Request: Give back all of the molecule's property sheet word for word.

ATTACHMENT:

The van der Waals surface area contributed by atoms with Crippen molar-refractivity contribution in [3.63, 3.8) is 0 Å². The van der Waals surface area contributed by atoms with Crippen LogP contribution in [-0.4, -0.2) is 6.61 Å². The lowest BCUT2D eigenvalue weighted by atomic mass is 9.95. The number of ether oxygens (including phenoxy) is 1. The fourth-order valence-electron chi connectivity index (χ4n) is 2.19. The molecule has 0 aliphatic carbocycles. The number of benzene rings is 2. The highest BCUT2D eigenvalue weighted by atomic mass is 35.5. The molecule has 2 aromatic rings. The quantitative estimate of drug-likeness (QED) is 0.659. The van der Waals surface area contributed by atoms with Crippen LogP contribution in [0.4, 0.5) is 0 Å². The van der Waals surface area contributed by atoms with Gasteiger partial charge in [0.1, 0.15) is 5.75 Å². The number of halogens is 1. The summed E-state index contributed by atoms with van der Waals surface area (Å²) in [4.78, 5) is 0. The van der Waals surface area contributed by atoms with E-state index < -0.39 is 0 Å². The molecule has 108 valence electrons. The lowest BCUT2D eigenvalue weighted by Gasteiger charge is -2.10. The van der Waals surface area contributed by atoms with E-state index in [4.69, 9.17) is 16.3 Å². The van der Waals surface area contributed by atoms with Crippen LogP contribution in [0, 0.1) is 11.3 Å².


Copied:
The van der Waals surface area contributed by atoms with Crippen molar-refractivity contribution in [3.63, 3.8) is 0 Å². The van der Waals surface area contributed by atoms with Crippen LogP contribution in [-0.4, -0.2) is 6.61 Å². The lowest BCUT2D eigenvalue weighted by atomic mass is 9.95. The number of ether oxygens (including phenoxy) is 1. The fourth-order valence-electron chi connectivity index (χ4n) is 2.19. The molecule has 0 aliphatic carbocycles. The number of benzene rings is 2. The highest BCUT2D eigenvalue weighted by atomic mass is 35.5. The molecule has 2 aromatic rings. The quantitative estimate of drug-likeness (QED) is 0.659. The van der Waals surface area contributed by atoms with Crippen LogP contribution in [0.4, 0.5) is 0 Å². The van der Waals surface area contributed by atoms with Gasteiger partial charge in [0.1, 0.15) is 5.75 Å². The number of halogens is 1. The summed E-state index contributed by atoms with van der Waals surface area (Å²) in [4.78, 5) is 0. The van der Waals surface area contributed by atoms with E-state index < -0.39 is 0 Å². The molecule has 108 valence electrons. The lowest BCUT2D eigenvalue weighted by Gasteiger charge is -2.10. The van der Waals surface area contributed by atoms with E-state index in [4.69, 9.17) is 16.3 Å². The van der Waals surface area contributed by atoms with Crippen LogP contribution in [0, 0.1) is 11.3 Å².